Investment strategy
October 1, 2021
2 mins

China may ease policy while others tighten

October 1, 2021
2 mins
Ken Peng
Head of Asia Investment Strategy
SUMMARY

Following the Evergrande situation, China is now rationing power supply across the nation faced with an energy cruch. Given the ongoing macro issues, Beijing may ease near-term monetary policy just as other nations reduce stimulus.


  • China’s economic growth has most likely fallen well below 6% in 3Q and risks of sub-4% growth are rising for 4Q. Stopping this “rot” would require immediate policy support across not just monetary and fiscal policy, but now also short term de-carbonization actions.
  • The People’s Bank of China (PBOC) held an unscheduled meeting on Sep 27 and pledged to safeguard the orderly operation of the property market, and to protect homebuyers. The central bank also conducted a large amount of reverse repo operations to inject liquidity into the system nearly every day since the Mid-Autumn Festival, amounting to over CNY700 billion in net liquidity injections.
  • Power rationing became the latest major drag on activity, shutting both heavy industry and curbing residential use in late September. But the National Development and Reform Commission said that China would increase coal imports, and may adjust electricity pricing to better reflect market supply and demand.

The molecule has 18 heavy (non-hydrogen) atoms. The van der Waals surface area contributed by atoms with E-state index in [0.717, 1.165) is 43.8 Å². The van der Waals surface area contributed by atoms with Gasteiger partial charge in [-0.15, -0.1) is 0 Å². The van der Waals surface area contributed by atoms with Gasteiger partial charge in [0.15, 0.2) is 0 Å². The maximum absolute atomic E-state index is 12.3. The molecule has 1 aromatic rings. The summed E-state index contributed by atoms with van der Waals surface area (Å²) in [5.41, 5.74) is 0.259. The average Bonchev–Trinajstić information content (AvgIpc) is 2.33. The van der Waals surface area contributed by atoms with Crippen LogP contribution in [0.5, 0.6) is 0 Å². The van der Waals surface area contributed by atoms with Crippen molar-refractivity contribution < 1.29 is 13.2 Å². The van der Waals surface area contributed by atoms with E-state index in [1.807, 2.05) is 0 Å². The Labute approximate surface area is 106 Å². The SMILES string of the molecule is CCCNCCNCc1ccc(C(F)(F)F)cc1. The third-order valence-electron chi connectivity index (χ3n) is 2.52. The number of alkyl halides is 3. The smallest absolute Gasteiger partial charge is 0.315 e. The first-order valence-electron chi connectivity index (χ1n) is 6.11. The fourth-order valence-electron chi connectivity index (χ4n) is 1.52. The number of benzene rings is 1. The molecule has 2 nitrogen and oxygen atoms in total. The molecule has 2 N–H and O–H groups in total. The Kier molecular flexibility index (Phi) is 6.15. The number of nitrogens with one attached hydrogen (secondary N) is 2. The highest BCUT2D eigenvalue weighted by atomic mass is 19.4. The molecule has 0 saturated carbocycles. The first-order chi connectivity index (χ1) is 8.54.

• Property sales collapse is also threatening growth. After a 19%y/y drop in August, property sales are poised for deeper declines in September, as potential homebuyers fear whether their pre-sale purchases would be delivered, in addition to the usual eligibility and mortgage restrictions. Ensuring delivery and easing purchase and financing policies are needed and likely.
  • While the policy responses appear to have a “whack-a-mole” pattern, the clear signal is that growth is slowing beyond desired by authorities and policy priority has moved from structural tightening to cyclical easing. We suspect that markets would take longer to restore confidence, particularly as more uncertainties arise from US and Europe.
  • As a result, China appears likely to be easing policy in 4Q and into 2022, just as Fed and several other central banks are considering a stimulus reduction. This may be negative for the CNY, but is likely positive for Chinese equities after a prolonged period of underperformance.

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